The authors declare no conflicts of interest.

Supported by the Canadian Institutes of Health Research, Australian National Health and Medical Research Council, and Instituto de Salud Carlos.

This report was previously presented, in part, at the ANZCA ASM 2009, Cairns, Australia.

Reprints will not be available from the authors.

Address correspondence to Kate Leslie, MBBS, MD, MEpi, FANZCA, Department of Anaesthesia and Pain Management, Royal Melbourne Hospital, Parkville, VIC, 3050, Australia. Address e-mail to kate.leslie@mh.org.au.

Accepted for publication July 24, 2012

Published ahead of print January 21, 2013

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Abstract

BACKGROUND: In this post hoc subanalysis of the Perioperative Ischemic Evaluation (POISE) trial, we sought to determine whether nitrous oxide was associated with the primary composite outcome of cardiovascular death, nonfatal myocardial infarction (MI), and nonfatal cardiac arrest within 30 days of randomization.

METHODS: The POISE trial of perioperative β-blockade was undertaken in 8351 patients. Nitrous oxide anesthesia was defined as the coadministration of nitrous oxide in patients receiving general anesthesia, with or without additional neuraxial blockade or peripheral nerve blockade. Logistic regression, with inverse probability weighting using estimated propensity scores, was used to determine the association of nitrous oxide with the primary outcome, MI, stroke, death, and clinically significant hypotension.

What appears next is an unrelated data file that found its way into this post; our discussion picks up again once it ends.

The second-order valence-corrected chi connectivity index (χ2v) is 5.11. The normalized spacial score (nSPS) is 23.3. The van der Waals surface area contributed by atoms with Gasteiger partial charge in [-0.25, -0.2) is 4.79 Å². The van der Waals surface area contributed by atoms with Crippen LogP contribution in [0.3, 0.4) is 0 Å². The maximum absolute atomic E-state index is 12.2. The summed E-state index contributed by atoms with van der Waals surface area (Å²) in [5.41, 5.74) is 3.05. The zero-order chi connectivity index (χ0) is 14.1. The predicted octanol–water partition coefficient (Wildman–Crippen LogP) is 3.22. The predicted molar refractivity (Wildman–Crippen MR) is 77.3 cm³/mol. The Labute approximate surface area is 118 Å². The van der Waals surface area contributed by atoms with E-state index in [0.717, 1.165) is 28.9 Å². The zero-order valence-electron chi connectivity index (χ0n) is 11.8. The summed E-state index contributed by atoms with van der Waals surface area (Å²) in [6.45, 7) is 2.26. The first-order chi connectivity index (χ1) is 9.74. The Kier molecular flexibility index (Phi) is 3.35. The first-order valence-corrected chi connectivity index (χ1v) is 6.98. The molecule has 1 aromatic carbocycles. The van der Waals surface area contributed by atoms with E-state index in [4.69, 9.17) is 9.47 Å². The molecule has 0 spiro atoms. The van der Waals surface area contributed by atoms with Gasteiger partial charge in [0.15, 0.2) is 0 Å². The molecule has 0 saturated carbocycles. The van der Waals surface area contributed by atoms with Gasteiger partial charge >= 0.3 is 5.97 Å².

RESULTS: Nitrous oxide was administered to 1489 (29%) of the 5133 patients included in this analysis. Nitrous oxide had no significant effect on the risk of the primary outcome (112 [7.5%] vs 248 [6.9%]; odds ratio [OR], 1.08; 95% confidence interval [CI], 0.82–1.44; 99% CI, 0.75–1.57; P = 0.58), MI (89 [6.0] vs 204 [5.6]; OR, 0.99; 95% CI, 0.75–1.31; 99% CI, 0.69–1.42; P = 0.94), stroke (6 [0.4%] vs 28 [0.8%]; OR, 0.85; 95% CI, 0.26–2.82; 99% CI, 0.17–4.11; P = 0.79), death (40 [2.7%] vs 100 [2.8%]; OR, 1.04; 95% CI, 0.6–1.81; 99% CI, 0.51–2.15; P = 0.88) or clinically significant hypotension (219 [14.7%] vs 544 [15.0%]; OR, 0.92; 95% CI, 0.74–1.15; 99% CI, 0.70–1.23; P = 0.48).

CONCLUSIONS: In this post hoc subanalysis, nitrous oxide was not associated with an increased risk of adverse outcomes in the POISE trial patients. This analysis was limited by the observational nature of the data and the lack of information on the concentration and duration of nitrous oxide administration. Further randomized controlled trial evidence is required.